Here are some quick notes from the two days of NETCONF interoperability testing we did this Saturday and Sunday leading up to the (ongoing as this is written) IETF 85 in Atlanta. The NETCONF Protocol RFC is being advanced towards a place on the venerable Full Standard RFCs list. The process of moving a standards track RFC through the two maturity levels (“Proposed Standard” to “Internet Standard”) as described in RFC 6410.
The first level, Proposed Standard, is described as:
A Proposed Standard specification is generally stable, has resolved known design choices, is believed to be well-understood, has received significant community review, and appears to enjoy enough community interest to be considered valuable.
…and the Internet Standards level is described as:
A specification for which significant implementation and successful operational experience has been obtained may be elevated to the Internet Standard level. An Internet Standard (which may simply be referred to as a Standard) is characterized by a high degree of technical maturity and by a generally held belief that the specified protocol or service provides significant benefit to the Internet community.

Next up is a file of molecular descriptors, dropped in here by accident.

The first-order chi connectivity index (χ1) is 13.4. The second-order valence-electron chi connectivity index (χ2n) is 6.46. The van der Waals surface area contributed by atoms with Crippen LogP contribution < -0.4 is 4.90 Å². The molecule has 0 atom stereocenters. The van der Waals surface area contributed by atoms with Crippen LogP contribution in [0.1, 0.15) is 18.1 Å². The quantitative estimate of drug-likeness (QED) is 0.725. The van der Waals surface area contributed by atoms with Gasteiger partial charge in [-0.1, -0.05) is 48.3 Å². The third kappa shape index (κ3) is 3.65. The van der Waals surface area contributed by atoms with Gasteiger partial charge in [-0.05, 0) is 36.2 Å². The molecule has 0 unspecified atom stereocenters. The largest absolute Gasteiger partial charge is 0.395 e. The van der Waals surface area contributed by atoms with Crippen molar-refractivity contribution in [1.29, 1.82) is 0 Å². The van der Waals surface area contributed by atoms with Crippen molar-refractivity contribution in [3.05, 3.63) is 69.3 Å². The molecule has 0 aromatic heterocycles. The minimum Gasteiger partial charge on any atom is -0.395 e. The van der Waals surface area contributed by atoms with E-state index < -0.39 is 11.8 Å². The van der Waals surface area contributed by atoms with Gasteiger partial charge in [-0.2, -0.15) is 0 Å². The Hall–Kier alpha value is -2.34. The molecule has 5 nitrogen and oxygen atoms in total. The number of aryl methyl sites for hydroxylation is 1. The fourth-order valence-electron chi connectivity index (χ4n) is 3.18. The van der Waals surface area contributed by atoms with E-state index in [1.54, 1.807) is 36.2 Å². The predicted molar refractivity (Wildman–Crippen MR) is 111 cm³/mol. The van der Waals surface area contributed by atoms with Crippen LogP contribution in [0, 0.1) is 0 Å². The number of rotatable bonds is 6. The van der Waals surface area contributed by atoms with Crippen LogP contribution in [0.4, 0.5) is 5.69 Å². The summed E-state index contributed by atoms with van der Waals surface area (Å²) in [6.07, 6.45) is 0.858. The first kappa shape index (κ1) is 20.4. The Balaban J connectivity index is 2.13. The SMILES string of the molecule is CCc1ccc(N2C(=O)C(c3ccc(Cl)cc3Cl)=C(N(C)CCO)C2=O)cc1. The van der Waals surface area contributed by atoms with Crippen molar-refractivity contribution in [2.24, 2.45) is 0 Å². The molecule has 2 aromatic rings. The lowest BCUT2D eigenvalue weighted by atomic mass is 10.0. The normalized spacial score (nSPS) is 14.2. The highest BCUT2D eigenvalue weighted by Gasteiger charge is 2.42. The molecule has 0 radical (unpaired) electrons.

NETCONF is currently a Proposed Standard, and the interoperability testing is part of trying to meet the criteria to move it to Internet Standard. It is also generally a generally useful experience for the participating implementations to make sure that things work nicely with each other. It is also quite an enjoyable event with interesting discussions and the occasional finding of deviations from specification (a.k.a. bugs).
We had five server implementations, including submissions from us at Tail-f, Juniper, YUMA, and the libnetconf project. We had ten (!) client implementations including submissions from Tail-f, MG-Soft, and Seguesoft. The more detailed report from this event will be published in the IETF Journal but in summary I can at least say that we had good interoperability in that we had all clients talking to all servers in a useful manner. Surprisingly small amounts of catastrophic failures in combination with a healthy amount of discussions around the interpretation of some more exotic parts of the standard. Exactly as we had hoped.
Now, off to the Interface to the Routing System (IRS) WG-forming BoF. Will be interesting to see if the requirements on the eventual protocol will match NETCONF enough that it can be reused. More to come on this surely.